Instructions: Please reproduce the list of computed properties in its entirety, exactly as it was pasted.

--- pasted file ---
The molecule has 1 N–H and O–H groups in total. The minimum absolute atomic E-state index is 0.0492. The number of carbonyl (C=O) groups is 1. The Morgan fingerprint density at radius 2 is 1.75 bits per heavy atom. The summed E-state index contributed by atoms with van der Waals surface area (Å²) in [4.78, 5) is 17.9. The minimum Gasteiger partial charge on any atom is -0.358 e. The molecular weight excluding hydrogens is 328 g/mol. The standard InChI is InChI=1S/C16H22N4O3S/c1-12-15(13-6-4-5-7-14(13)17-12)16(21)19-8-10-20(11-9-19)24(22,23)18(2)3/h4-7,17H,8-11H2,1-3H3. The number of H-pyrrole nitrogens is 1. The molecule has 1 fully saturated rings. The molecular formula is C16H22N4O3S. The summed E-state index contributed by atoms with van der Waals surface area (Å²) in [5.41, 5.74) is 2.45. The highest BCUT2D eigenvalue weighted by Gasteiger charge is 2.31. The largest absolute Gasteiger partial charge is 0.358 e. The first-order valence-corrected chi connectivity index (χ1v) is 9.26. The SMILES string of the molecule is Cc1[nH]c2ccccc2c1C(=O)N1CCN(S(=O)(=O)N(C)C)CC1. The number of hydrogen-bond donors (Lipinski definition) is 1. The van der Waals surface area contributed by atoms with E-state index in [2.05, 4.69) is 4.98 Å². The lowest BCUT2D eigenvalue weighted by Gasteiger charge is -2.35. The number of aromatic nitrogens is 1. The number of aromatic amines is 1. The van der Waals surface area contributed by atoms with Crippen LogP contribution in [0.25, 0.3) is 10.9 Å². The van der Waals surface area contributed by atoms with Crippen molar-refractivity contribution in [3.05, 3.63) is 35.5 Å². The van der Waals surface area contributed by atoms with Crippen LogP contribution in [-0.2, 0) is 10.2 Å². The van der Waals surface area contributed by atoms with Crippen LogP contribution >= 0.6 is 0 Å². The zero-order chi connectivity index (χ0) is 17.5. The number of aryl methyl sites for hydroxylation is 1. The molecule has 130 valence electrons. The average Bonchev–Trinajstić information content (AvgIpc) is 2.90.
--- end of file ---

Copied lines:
The molecule has 1 N–H and O–H groups in total. The minimum absolute atomic E-state index is 0.0492. The number of carbonyl (C=O) groups is 1. The Morgan fingerprint density at radius 2 is 1.75 bits per heavy atom. The summed E-state index contributed by atoms with van der Waals surface area (Å²) in [4.78, 5) is 17.9. The minimum Gasteiger partial charge on any atom is -0.358 e. The molecular weight excluding hydrogens is 328 g/mol. The standard InChI is InChI=1S/C16H22N4O3S/c1-12-15(13-6-4-5-7-14(13)17-12)16(21)19-8-10-20(11-9-19)24(22,23)18(2)3/h4-7,17H,8-11H2,1-3H3. The number of H-pyrrole nitrogens is 1. The molecule has 1 fully saturated rings. The molecular formula is C16H22N4O3S. The summed E-state index contributed by atoms with van der Waals surface area (Å²) in [5.41, 5.74) is 2.45. The highest BCUT2D eigenvalue weighted by Gasteiger charge is 2.31. The largest absolute Gasteiger partial charge is 0.358 e. The first-order valence-corrected chi connectivity index (χ1v) is 9.26. The SMILES string of the molecule is Cc1[nH]c2ccccc2c1C(=O)N1CCN(S(=O)(=O)N(C)C)CC1. The number of hydrogen-bond donors (Lipinski definition) is 1. The van der Waals surface area contributed by atoms with E-state index in [2.05, 4.69) is 4.98 Å². The lowest BCUT2D eigenvalue weighted by Gasteiger charge is -2.35. The number of aromatic nitrogens is 1. The number of aromatic amines is 1. The van der Waals surface area contributed by atoms with Crippen LogP contribution in [0.25, 0.3) is 10.9 Å². The van der Waals surface area contributed by atoms with Crippen molar-refractivity contribution in [3.05, 3.63) is 35.5 Å². The van der Waals surface area contributed by atoms with Crippen LogP contribution in [-0.2, 0) is 10.2 Å². The van der Waals surface area contributed by atoms with Crippen LogP contribution >= 0.6 is 0 Å². The zero-order chi connectivity index (χ0) is 17.5. The number of aryl methyl sites for hydroxylation is 1. The molecule has 130 valence electrons. The average Bonchev–Trinajstić information content (AvgIpc) is 2.90.